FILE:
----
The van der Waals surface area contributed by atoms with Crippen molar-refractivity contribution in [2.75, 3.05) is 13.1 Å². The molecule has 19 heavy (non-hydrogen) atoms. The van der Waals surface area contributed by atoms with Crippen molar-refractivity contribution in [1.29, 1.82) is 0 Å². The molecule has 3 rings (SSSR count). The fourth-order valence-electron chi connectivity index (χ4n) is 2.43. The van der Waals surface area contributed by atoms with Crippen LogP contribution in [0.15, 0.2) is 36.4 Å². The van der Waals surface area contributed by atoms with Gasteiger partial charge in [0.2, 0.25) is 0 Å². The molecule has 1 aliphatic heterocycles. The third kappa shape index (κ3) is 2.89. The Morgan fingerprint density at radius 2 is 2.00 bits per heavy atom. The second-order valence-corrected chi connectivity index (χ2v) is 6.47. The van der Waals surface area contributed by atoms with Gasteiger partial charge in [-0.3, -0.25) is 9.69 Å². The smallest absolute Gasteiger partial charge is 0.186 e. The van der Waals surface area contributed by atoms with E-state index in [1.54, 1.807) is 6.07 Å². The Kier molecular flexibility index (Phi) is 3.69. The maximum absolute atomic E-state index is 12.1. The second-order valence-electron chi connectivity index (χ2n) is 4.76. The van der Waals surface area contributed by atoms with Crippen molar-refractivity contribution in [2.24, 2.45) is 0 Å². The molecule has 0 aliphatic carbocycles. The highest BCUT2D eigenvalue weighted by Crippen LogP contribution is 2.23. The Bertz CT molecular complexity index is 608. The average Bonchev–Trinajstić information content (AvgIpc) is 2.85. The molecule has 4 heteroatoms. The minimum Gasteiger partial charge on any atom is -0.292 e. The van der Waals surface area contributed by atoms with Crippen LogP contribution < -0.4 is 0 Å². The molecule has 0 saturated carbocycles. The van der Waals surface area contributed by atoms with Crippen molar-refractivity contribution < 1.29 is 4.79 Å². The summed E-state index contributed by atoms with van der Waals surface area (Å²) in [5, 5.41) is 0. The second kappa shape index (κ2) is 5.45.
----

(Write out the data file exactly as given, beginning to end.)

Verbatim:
The van der Waals surface area contributed by atoms with Crippen molar-refractivity contribution in [2.75, 3.05) is 13.1 Å². The molecule has 19 heavy (non-hydrogen) atoms. The van der Waals surface area contributed by atoms with Crippen molar-refractivity contribution in [1.29, 1.82) is 0 Å². The molecule has 3 rings (SSSR count). The fourth-order valence-electron chi connectivity index (χ4n) is 2.43. The van der Waals surface area contributed by atoms with Crippen LogP contribution in [0.15, 0.2) is 36.4 Å². The van der Waals surface area contributed by atoms with Gasteiger partial charge in [0.2, 0.25) is 0 Å². The molecule has 1 aliphatic heterocycles. The third kappa shape index (κ3) is 2.89. The Morgan fingerprint density at radius 2 is 2.00 bits per heavy atom. The second-order valence-corrected chi connectivity index (χ2v) is 6.47. The van der Waals surface area contributed by atoms with Gasteiger partial charge in [-0.3, -0.25) is 9.69 Å². The smallest absolute Gasteiger partial charge is 0.186 e. The van der Waals surface area contributed by atoms with E-state index in [1.54, 1.807) is 6.07 Å². The Kier molecular flexibility index (Phi) is 3.69. The maximum absolute atomic E-state index is 12.1. The second-order valence-electron chi connectivity index (χ2n) is 4.76. The van der Waals surface area contributed by atoms with Crippen molar-refractivity contribution in [2.24, 2.45) is 0 Å². The molecule has 0 aliphatic carbocycles. The highest BCUT2D eigenvalue weighted by Crippen LogP contribution is 2.23. The Bertz CT molecular complexity index is 608. The average Bonchev–Trinajstić information content (AvgIpc) is 2.85. The molecule has 4 heteroatoms. The minimum Gasteiger partial charge on any atom is -0.292 e. The van der Waals surface area contributed by atoms with Crippen LogP contribution < -0.4 is 0 Å². The molecule has 0 saturated carbocycles. The van der Waals surface area contributed by atoms with Crippen molar-refractivity contribution < 1.29 is 4.79 Å². The summed E-state index contributed by atoms with van der Waals surface area (Å²) in [5, 5.41) is 0. The second kappa shape index (κ2) is 5.45.